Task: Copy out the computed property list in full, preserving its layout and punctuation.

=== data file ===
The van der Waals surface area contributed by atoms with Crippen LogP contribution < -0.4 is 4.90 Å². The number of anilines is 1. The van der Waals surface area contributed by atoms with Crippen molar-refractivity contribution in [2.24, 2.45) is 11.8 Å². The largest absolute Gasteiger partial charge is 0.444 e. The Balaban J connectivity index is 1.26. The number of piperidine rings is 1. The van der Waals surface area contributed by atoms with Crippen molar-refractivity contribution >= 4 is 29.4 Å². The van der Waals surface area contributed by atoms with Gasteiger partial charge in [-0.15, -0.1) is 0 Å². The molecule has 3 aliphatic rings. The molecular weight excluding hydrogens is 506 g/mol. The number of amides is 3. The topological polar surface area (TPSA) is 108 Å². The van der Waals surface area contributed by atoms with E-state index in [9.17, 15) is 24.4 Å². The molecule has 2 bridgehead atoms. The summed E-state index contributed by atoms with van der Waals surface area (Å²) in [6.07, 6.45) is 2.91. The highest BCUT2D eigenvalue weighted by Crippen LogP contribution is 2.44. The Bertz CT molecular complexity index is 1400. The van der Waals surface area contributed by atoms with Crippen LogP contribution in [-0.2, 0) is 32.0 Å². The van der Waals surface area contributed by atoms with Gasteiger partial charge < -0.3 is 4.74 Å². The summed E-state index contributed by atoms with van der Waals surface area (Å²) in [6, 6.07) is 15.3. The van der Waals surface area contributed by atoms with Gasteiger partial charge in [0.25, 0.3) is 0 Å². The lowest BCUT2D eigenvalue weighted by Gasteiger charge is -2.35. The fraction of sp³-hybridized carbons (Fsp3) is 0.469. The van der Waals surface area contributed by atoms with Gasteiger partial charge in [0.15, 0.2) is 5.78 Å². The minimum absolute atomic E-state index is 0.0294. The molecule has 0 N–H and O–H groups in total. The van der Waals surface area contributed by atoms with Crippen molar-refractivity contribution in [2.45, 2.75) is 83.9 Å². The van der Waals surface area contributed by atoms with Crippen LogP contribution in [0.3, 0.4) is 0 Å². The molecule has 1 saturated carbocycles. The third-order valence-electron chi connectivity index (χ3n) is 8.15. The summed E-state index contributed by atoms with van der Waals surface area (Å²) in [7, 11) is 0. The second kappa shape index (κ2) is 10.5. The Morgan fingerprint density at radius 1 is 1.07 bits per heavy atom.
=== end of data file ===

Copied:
The van der Waals surface area contributed by atoms with Crippen LogP contribution < -0.4 is 4.90 Å². The number of anilines is 1. The van der Waals surface area contributed by atoms with Crippen molar-refractivity contribution in [2.24, 2.45) is 11.8 Å². The largest absolute Gasteiger partial charge is 0.444 e. The Balaban J connectivity index is 1.26. The number of piperidine rings is 1. The van der Waals surface area contributed by atoms with Crippen molar-refractivity contribution >= 4 is 29.4 Å². The van der Waals surface area contributed by atoms with Gasteiger partial charge in [-0.15, -0.1) is 0 Å². The molecule has 3 aliphatic rings. The molecular weight excluding hydrogens is 506 g/mol. The number of amides is 3. The topological polar surface area (TPSA) is 108 Å². The van der Waals surface area contributed by atoms with E-state index in [9.17, 15) is 24.4 Å². The molecule has 2 bridgehead atoms. The summed E-state index contributed by atoms with van der Waals surface area (Å²) in [6.07, 6.45) is 2.91. The highest BCUT2D eigenvalue weighted by Crippen LogP contribution is 2.44. The Bertz CT molecular complexity index is 1400. The van der Waals surface area contributed by atoms with Crippen LogP contribution in [-0.2, 0) is 32.0 Å². The van der Waals surface area contributed by atoms with Gasteiger partial charge < -0.3 is 4.74 Å². The summed E-state index contributed by atoms with van der Waals surface area (Å²) in [6, 6.07) is 15.3. The van der Waals surface area contributed by atoms with Gasteiger partial charge in [0.25, 0.3) is 0 Å². The lowest BCUT2D eigenvalue weighted by Gasteiger charge is -2.35. The fraction of sp³-hybridized carbons (Fsp3) is 0.469. The van der Waals surface area contributed by atoms with Gasteiger partial charge in [0.15, 0.2) is 5.78 Å². The minimum absolute atomic E-state index is 0.0294. The molecule has 0 N–H and O–H groups in total. The van der Waals surface area contributed by atoms with Crippen molar-refractivity contribution in [2.45, 2.75) is 83.9 Å². The van der Waals surface area contributed by atoms with Crippen LogP contribution in [0.3, 0.4) is 0 Å². The molecule has 1 saturated carbocycles. The third-order valence-electron chi connectivity index (χ3n) is 8.15. The summed E-state index contributed by atoms with van der Waals surface area (Å²) in [7, 11) is 0. The second kappa shape index (κ2) is 10.5. The Morgan fingerprint density at radius 1 is 1.07 bits per heavy atom.